Nationwide laptop theft offers data safety lessons


Nationwide laptop theft offers data safety lessons

Warwick Ashford

The theft of a laptop computer from the home of a Nationwide employee has raised questions about how much data staff need to carry on mobile devices and what IT directors can do to protect sensitive information.

The theft, which occurred over the summer, only came to light this month. A spokesman for the building society said customer data on the password-protected laptop was used for market research.

Phil Cracknell, UK president of the Information Systems Security Association, said that even with a password-protected laptop, it was still possible to remove a drive and install it on another machine to get at the data. The best way to secure data on a laptop is to deploy hard drive encryption, he said.

Another option is for IT security chiefs to determine what data end-users need to carry with them.

David Lacey, a founding member of IT security user group the Jericho Forum, said, "There is a trend today for criminals to infiltrate organisations or to work with people on the inside. This is a growing problembecause all this data is easy to make money out of."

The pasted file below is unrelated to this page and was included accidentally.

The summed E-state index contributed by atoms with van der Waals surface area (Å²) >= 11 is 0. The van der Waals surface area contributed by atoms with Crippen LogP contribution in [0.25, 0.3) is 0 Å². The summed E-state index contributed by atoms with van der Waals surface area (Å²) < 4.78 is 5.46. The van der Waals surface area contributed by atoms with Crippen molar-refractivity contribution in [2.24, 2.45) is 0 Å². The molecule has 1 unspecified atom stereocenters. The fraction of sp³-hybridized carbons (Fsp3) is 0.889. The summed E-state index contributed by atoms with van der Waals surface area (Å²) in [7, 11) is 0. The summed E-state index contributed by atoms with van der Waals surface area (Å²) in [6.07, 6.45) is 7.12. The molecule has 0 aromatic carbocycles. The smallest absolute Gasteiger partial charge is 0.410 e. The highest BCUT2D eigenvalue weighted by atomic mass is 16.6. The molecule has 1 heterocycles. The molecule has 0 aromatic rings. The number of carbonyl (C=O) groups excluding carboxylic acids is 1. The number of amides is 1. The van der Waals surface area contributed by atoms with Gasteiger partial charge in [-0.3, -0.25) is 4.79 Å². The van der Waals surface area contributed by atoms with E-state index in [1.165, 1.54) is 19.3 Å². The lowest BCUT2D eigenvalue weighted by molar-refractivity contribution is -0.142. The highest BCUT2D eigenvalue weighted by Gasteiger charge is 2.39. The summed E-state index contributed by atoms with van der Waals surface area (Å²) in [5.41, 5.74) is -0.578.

For certain tasks there should be no need for an end-user to carry customer data on a laptop.

Lacey, former chief information security officer at Royal Mail, said, "If you are doing market research, one would have thought that you do not need to know names and addresses."

To perform tasks such as trend and market analysis it is often not necessary to identify individual customers. "If you deal with sensitive personal data, it can be made anonymous by separating the names from the personal information so you cannot identify any individual," Lacey said.

Such a technique is not new to IT departments.

Graham Titterington, principal analyst at Ovum, said, "The 'anonymisation' or 'randomisation' of data has been used in software testing for years."

Beyond making the information anonymous, he suggested that one way that an organisation could protect its data against theft would be to use digital rights management - the technique the recording industry has adopted to prevent MP3 and CD-based music from being ­pirated.

David Lacey's security blog

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